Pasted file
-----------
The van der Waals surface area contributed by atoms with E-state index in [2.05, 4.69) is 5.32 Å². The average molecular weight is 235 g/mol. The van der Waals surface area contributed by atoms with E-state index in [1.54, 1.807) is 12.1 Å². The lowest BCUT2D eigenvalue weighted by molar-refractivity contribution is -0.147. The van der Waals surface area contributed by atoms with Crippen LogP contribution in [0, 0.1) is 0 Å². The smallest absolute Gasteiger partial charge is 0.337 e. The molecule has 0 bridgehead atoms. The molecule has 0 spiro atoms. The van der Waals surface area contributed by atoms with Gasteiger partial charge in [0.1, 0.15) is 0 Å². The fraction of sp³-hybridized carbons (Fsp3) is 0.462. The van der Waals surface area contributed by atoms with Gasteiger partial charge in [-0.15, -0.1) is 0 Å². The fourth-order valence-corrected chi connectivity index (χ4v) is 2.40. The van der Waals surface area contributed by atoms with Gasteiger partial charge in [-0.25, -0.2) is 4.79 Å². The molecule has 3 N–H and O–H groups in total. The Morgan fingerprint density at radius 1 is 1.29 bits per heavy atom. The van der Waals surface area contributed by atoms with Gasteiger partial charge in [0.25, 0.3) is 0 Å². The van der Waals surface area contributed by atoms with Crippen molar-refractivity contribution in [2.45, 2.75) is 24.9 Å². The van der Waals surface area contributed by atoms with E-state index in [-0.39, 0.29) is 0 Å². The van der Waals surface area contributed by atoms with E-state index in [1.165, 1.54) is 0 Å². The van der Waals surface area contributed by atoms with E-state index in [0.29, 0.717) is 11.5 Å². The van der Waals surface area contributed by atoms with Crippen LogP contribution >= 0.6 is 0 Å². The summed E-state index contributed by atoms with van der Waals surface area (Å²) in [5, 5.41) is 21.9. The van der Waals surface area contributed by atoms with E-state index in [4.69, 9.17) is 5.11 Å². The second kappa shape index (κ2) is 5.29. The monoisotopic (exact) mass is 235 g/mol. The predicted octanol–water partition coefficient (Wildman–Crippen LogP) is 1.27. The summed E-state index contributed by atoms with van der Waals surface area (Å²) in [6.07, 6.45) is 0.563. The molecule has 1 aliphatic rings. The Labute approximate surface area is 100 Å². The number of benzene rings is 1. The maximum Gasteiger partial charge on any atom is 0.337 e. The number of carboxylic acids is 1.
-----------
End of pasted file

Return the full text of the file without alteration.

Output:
The van der Waals surface area contributed by atoms with E-state index in [2.05, 4.69) is 5.32 Å². The average molecular weight is 235 g/mol. The van der Waals surface area contributed by atoms with E-state index in [1.54, 1.807) is 12.1 Å². The lowest BCUT2D eigenvalue weighted by molar-refractivity contribution is -0.147. The van der Waals surface area contributed by atoms with Crippen LogP contribution in [0, 0.1) is 0 Å². The smallest absolute Gasteiger partial charge is 0.337 e. The molecule has 0 bridgehead atoms. The molecule has 0 spiro atoms. The van der Waals surface area contributed by atoms with Gasteiger partial charge in [0.1, 0.15) is 0 Å². The fraction of sp³-hybridized carbons (Fsp3) is 0.462. The van der Waals surface area contributed by atoms with Gasteiger partial charge in [-0.15, -0.1) is 0 Å². The fourth-order valence-corrected chi connectivity index (χ4v) is 2.40. The van der Waals surface area contributed by atoms with Gasteiger partial charge in [-0.25, -0.2) is 4.79 Å². The molecule has 3 N–H and O–H groups in total. The Morgan fingerprint density at radius 1 is 1.29 bits per heavy atom. The van der Waals surface area contributed by atoms with Gasteiger partial charge in [0.25, 0.3) is 0 Å². The van der Waals surface area contributed by atoms with Crippen molar-refractivity contribution in [2.45, 2.75) is 24.9 Å². The van der Waals surface area contributed by atoms with E-state index in [-0.39, 0.29) is 0 Å². The van der Waals surface area contributed by atoms with E-state index in [1.165, 1.54) is 0 Å². The van der Waals surface area contributed by atoms with E-state index in [0.29, 0.717) is 11.5 Å². The van der Waals surface area contributed by atoms with Crippen LogP contribution >= 0.6 is 0 Å². The summed E-state index contributed by atoms with van der Waals surface area (Å²) in [5, 5.41) is 21.9. The van der Waals surface area contributed by atoms with E-state index in [4.69, 9.17) is 5.11 Å². The second kappa shape index (κ2) is 5.29. The monoisotopic (exact) mass is 235 g/mol. The predicted octanol–water partition coefficient (Wildman–Crippen LogP) is 1.27. The summed E-state index contributed by atoms with van der Waals surface area (Å²) in [6.07, 6.45) is 0.563. The molecule has 1 aliphatic rings. The Labute approximate surface area is 100 Å². The number of benzene rings is 1. The maximum Gasteiger partial charge on any atom is 0.337 e. The number of carboxylic acids is 1.